RFP for OOH measurement to be floated soon: Numazar D Mehta, Selvel One

At the e4m NEONS OOH Conference, Numazar D Mehta, Chairman & MD, Selvel One, delivered a Special Address on ‘State of OOH industry in the current environment’

e4m by exchange4media Staff
Updated: Mar 12, 2020 6:05 PM
Numazar D Mehta

The e4m NEONS OOH Conference held in Mumbai on Thursday opened to a powerful speech by industry stalwart Numazar D Mehta, Chairman & MD, Selvel One. Addressing the audience, Mehta stressed on the need for cooperation and collaboration between the OOH industry players to help protect the medium which he said was, time and again, falling victim to unreasonable rules and regulations.

Not one to mince words, Mehta came straight to the point. “Democracy in India has failed the outdoor advertising industry. It has failed us hopelessly.” In his half-an-hour address he drew the attention of the audience to the reasons for this failure. He also shared his personal experiences as a businessmen and as one who has had the opportunity to sample first-hand the difference in policies in the more developed countries as compared to India.

Drawing parallels between the phenomenal growth and mind-boggling valuations that OOH companies in countries like America and Australia to the growth of the OOH industry in India, he expressed how here it was more about the struggle for survival. However, Mehta recalled how at one point the India market was hot property but now the scenario had completely changed.

“Today where are we? We are struggling for our very existence.”

In order to arrest this downfall the industry needed to understand the challenges that were being faced, urged Mehta.

Mehta also questioned the readiness with which the state governments and the government agencies had banned outdoor advertising time and again. “Can you ban outdoor advertising? Is it an illegal business? It’s the right of the state government to pass reasonable regulations but is a ban reasonable? In that case, declare it an illegal business. Everybody understands reasonable regulation is a must. Everybody understands that the priorities of society change over years and there may be a need for you to adjust those structures of your sights or even remove some of them. This is perfectly understandable, we understand this. We are also responsible members of the society. But what happened to fair and just compensation?” asked Mehta.

Drawing attention to the state of outdoor advertising in several states and particularly cities like Delhi, Chennai and Bangalore, which was repeatedly hit by bans and regulations, he said: “I bring these topics to you because these are topics of national flavour. You may be feeling secure in your own small world, but the small world is getting smaller and smaller and you will ultimately be affected. Each and every one of us will be affected.”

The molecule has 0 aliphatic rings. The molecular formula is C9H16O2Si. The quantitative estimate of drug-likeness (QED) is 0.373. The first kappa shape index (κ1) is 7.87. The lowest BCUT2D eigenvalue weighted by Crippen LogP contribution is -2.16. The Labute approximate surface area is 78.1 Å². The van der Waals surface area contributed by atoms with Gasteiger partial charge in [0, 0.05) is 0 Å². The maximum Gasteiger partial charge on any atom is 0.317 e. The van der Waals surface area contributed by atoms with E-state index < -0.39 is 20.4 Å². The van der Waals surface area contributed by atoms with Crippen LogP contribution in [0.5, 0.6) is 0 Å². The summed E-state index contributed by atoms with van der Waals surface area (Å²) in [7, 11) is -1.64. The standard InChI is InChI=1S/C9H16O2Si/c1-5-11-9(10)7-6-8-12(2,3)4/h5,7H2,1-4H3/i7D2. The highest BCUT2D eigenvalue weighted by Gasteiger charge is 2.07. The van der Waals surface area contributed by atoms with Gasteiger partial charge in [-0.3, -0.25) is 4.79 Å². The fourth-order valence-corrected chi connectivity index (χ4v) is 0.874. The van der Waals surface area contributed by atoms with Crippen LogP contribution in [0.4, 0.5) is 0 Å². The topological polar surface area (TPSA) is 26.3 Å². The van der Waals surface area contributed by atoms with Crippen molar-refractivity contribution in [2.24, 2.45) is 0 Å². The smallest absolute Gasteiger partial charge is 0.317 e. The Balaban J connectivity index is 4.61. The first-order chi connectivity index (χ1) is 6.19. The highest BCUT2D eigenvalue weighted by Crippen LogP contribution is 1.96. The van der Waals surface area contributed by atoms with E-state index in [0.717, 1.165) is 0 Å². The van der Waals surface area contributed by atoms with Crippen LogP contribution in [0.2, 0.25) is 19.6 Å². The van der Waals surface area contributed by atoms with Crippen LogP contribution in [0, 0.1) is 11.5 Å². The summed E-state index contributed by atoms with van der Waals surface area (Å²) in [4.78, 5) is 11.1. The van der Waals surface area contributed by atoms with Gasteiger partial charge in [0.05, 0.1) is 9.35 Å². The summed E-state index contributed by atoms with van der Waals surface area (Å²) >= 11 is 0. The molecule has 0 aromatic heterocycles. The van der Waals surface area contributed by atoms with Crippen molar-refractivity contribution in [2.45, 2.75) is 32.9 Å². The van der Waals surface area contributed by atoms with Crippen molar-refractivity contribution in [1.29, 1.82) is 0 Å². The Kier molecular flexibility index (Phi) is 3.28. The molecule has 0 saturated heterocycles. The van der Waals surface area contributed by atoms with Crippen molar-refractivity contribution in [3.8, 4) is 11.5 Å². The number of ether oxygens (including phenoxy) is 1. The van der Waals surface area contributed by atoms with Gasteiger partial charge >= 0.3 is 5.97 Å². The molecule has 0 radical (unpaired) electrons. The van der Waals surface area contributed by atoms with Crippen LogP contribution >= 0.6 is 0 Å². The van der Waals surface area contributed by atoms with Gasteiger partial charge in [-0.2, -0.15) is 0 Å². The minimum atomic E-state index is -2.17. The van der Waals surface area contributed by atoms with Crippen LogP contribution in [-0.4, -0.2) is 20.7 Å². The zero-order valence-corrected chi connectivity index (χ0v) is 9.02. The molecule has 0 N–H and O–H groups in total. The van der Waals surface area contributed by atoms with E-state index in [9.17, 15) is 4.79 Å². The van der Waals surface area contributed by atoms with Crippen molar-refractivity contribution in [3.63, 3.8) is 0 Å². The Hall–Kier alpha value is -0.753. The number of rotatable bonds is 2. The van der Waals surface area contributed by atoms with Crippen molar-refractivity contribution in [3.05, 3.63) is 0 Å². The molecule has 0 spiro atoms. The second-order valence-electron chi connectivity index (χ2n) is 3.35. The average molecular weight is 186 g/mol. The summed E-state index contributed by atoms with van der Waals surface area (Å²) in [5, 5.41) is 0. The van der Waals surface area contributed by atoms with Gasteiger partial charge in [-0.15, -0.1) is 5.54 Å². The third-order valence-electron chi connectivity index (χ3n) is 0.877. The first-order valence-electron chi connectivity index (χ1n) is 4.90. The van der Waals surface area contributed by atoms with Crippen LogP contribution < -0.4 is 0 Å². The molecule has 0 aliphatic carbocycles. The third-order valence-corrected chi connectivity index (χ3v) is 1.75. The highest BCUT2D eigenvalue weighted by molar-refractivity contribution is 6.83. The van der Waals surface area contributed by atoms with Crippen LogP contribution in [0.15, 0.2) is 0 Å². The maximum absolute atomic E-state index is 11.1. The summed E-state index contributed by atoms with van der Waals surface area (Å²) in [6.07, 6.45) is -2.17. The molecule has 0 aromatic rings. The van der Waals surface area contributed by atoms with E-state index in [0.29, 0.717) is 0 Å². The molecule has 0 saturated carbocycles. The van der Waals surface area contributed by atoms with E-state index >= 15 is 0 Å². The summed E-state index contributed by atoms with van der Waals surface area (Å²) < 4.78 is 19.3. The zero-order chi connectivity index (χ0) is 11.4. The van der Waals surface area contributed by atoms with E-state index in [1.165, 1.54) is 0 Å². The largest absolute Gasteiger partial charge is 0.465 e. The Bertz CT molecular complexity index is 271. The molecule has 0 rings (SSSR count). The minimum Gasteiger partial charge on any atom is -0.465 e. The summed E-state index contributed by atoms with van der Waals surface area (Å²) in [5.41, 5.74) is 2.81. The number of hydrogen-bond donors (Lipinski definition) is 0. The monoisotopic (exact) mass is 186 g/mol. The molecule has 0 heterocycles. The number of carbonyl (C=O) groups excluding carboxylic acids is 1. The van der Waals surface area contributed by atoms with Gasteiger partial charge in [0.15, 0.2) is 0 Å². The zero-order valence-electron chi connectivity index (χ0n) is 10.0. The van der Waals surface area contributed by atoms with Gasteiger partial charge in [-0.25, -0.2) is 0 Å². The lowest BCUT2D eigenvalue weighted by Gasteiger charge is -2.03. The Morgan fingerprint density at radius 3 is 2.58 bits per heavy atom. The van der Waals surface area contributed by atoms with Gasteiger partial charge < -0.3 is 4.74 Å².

Mehta reminded that the OOH industry too like the media had the power to communicate and the power to make opinions. Elaborating on this, he said, “I believe now is the time for us to get together. Perhaps it is time for activism. Perhaps it's time for us to get our voice heard when it really matters.”

Stressing on the need to invest on digital technology, Mehta said that digital gives far greater insight, far greater reach and far greater power. He shared how digital advertising has come of age around the world. He cited the example of the UK, where it accounts for more than 50% of the turnover with less than 10% of the inventory.

Digital is a powerful messaging tool for OOH, explained Mehta. “It is reactive, it is active and participating. This is the strength of the outdoors.”

In order to explain how the industry could get the government to pay attention to the sector’s grievances he gave the example of the OOH industry lobby in America - how there they bind together to ensure that their interests are protected by those in the corridors of power and that it was time for India to do the same.

“If you are going to succeed, we need to make up our minds here and now, to collaborate, to work with each other and stop working against each other. We're taking the first rudimentary steps, we're sitting with the agencies and I've come to the conclusion that we have to float an RFP finally for measurement. After an RFP is floated in the next month or so, we will hopefully decide the companies which would conduct the study by May or June. Coronavirus is causing us take a pause, because we are not sure whether people will come down for the briefing and to explain the technologies that they want to use. But we are making a start. It's a tiny start, but it's a start still.” Mehta said.

He also urged the industry to stop the madness of cutting rates. Sharing a personal experience, he said, “We had some sites along the Mahim flyover railway site, 120 feet by 40 feet, beautiful site, which used to sell for about Rs 24 lakh a month. We lost the latest tender. Somebody else bid Rs 28 lakh.” He reiterated that ‘the senseless ego battle’ needs to stop as it was only harming the interests of the industry.

Summing up, Mehta once again encouraged the industry to be active and to educate the government of their challenges. “It's time to work together. It’s time to speak to each other. It's time for us to collaborate. I'm perfectly willing to collaborate with anybody, perfectly happy to work together with anybody so that we can have a united face and a united front, for the government and for the clients and for the agencies so that we can have rational policies that makes sense.”

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